North and Shaw start digging for information, and from the outset, they’re confronted with differing accounts of who Collins was and conflicting stories about his last known movements.  Nobody is telling the truth, even Chuck, who was worried enough about the man’s disappearance to hire Borealis to find him in the first place.  But when Collins’ body is found in the trunk of her car, things escalate quickly and Chuck is arrested for murder.  Determined to find out the truth, North and Shaw’s investigation leads them into direct conflict with members of St. Louis P.D.’s LGBT task force, and specifically with two of its detectives, whose interest in the case seems more focused on North and Shaw than on actually finding out who killed Shep Collins.

You can read the rest of this review at All About Romance.

Afraid to Fly (Anchor Point #2) by L.A. Witt (audiobook) – Narrated by Nick J. Russo

This title may be downloaded from Audible via Amazon

Once a fearless fighter pilot, Commander Travis Wilson is now confined to a desk. It’s been eight years since the near-fatal crash that grounded him, and it still rules his life thanks to relentless back pain.

Lieutenant Commander Clint Fraser almost drowned in a bottle after a highly classified catastrophe while piloting a drone. His downward spiral cost him his marriage and kids, but he’s sober now and getting his life back on track. He’s traded drones for a desk, and he’s determined to reconcile with his kids and navigate the choppy waters of PTSD.

Clint has been on Travis’s radar ever since he transferred to Anchor Point. When Clint comes out to his colleagues, it’s a disaster, but there’s a silver lining: now that Travis knows Clint is into men, the chemistry between them explodes.

It’s all fun and games until emotions get involved. Clint’s never been in love with a man before. Travis has, and a decade later, that tragic ending still haunts him. Clint needs to coax him past his fear of crashing and burning again, or their love will be grounded before takeoff.

Rating: Narration: A; Content: B

The second book in L.A. Witt’s Anchor Point series of military romances, Afraid to Fly features two protagonists in their forties who have so many issues to deal with between them that at times, I couldn’t help wondering if there were too many.  But the fact that both men are a bit older than the norm for romance novels, are long-term military and have both seen active service made it more plausible that they’d have as much baggage as they do.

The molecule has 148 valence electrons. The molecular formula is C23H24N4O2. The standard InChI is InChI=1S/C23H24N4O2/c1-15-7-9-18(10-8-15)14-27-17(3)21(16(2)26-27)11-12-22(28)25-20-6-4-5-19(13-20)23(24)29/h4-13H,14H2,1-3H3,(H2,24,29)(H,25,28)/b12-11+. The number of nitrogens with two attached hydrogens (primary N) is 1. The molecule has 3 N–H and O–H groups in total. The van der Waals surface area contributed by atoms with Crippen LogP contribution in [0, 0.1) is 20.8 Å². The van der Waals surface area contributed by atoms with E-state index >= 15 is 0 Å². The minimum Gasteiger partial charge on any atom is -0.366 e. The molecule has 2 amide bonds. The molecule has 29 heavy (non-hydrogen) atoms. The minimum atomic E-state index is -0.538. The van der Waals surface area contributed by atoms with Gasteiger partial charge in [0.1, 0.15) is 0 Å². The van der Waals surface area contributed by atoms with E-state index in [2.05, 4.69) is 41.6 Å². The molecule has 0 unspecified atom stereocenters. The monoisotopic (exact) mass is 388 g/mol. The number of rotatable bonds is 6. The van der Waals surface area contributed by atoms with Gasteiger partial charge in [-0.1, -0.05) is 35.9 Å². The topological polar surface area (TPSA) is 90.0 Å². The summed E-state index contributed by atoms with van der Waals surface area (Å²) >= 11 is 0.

We met former pilot Commander Travis Wilson in the first book, Just Drive, and learned that he lives with chronic pain due to a back injury sustained in a crash some eight years earlier.  He’s been divorced for well over a decade and has a daughter of twenty who lives with him; since his divorce, he’s mostly had casual and short-term relationships (with both men and women) – apart from one relationship (with a man) ten years earlier which ended badly and has left him extremely cautious about falling in love again.

A former RAP (Remote Aircraft Pilot), Lieutenant Commander Clint Fraser transferred to Adams Naval Base fairly recently.  Three years before, he was involved in a mission that left him badly traumatised and ultimately led to the breakdown of his marriage; he turned to drink and became violent (though not to his wife and kids) and unpredictable. His divorce was messy and his wife has custody of their three children, but he’s doing better and hopes that in the not too distant future he’ll be able to see his kids for more than the odd Skype chat and supervised visit.

Clint and Travis work in the same office (though in different departments) and both men have had a bit of a crush on each other for a while, even though neither has the faintest idea if the other is into men.  That changes on the night of the Navy Ball, when Clint arrives with his date – a guy – and when Travis, in casual conversation, mentions a somewhat disastrous date with an ex-Marine.